Archive for Communicating Across Generations – Page 2

culture of communication employee engagement

Creating a Culture of Communication

When companies fail, it may be because they didn’t provide products or services that met a market need. Or, they were mis-managed. But the primary culprit is often poor communication.

No matter what your work environment or your industry, if communication with employees is broken, you will never realize your corporate vision. What’s essential to success is creating a culture of communication. Read More→

Millennials don't buy from targeted ads

Millennials Reward Brands, Not Ads, on Social Networks

Most of the advertising on social networks aimed at Millennials is a waste of money. New research indicates that 71% of Millennials are not likely to buy from targeted, paid advertising that comes in their social network feed. Instead, they will buy from brands they like.

Thus, it’s essential for marketers to create social commerce programs — the intersection of e-commerce and social networking sites — that will increase engagement with this powerful buying group that recently surpassed Baby Boomers as the largest generation in the United States. Read More→

Millenials financial advice

Millennials Want Financial Advice – on Their Terms

It’s impossible to ignore millennials, the generation born between 1980 and 2000. They are the largest generation in U.S. history, numbering nearly 80 million.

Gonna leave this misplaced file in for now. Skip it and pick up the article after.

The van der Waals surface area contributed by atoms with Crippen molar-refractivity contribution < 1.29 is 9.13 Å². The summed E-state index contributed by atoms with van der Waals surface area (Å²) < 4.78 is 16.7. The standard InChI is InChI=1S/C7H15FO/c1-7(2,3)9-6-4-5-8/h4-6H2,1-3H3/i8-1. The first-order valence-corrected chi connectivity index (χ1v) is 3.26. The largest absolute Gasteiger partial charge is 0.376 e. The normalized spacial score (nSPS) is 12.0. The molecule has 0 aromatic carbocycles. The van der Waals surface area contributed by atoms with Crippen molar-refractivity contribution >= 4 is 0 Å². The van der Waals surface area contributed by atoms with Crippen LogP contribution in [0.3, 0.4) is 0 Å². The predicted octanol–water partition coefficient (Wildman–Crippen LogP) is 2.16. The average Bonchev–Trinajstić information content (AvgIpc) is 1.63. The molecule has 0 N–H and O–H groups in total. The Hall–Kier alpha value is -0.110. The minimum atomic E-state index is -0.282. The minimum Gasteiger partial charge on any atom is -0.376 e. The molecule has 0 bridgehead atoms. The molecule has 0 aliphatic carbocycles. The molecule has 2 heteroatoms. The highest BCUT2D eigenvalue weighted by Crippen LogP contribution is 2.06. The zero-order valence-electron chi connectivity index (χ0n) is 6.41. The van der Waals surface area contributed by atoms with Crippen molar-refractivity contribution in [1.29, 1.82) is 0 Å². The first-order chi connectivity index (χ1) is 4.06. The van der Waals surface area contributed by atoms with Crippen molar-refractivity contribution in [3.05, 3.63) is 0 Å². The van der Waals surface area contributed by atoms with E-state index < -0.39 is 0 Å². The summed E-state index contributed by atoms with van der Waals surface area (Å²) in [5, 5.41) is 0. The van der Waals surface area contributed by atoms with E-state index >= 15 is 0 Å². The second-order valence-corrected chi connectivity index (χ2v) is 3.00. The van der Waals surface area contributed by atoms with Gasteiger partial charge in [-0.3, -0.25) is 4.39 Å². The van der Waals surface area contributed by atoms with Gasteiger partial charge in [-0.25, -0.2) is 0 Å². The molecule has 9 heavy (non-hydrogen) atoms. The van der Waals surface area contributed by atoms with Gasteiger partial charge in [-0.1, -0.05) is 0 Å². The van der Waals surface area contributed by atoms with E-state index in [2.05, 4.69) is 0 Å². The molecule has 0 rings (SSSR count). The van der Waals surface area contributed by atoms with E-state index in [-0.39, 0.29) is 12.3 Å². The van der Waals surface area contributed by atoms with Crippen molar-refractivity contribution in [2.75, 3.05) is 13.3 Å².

And, although they don’t have significant assets today, it’s projected millennials will control $7 trillion in liquid assets by 2020 and likely inherit more than $40 trillion from their parents and grandparents.

Over the last year we have studied millennials; reviewed the research, interviewed them (including financial advisors who are millennials) and considered their impact on our industry. Read More→

Women's History Month Vi Cowden

In Celebration of Women Who Paved the Way For Us

At a White House ceremony earlier this month celebrating Women’s History Month, First Lady Michelle Obama honored the 200,000 women on active duty in the military and the women veterans who served with distinction before them.

Much has changed since the gallant women pilots — called WASPS — served during World War II without pay or benefits or official recognition until almost 50 years later.

First, here is a very brief video of the White House ceremony. Then read further as I revisit my story about the WASPS, whose duty to country was so exemplary, but who were relieved of their jobs by returning veterans and then faded into obscurity. Read More→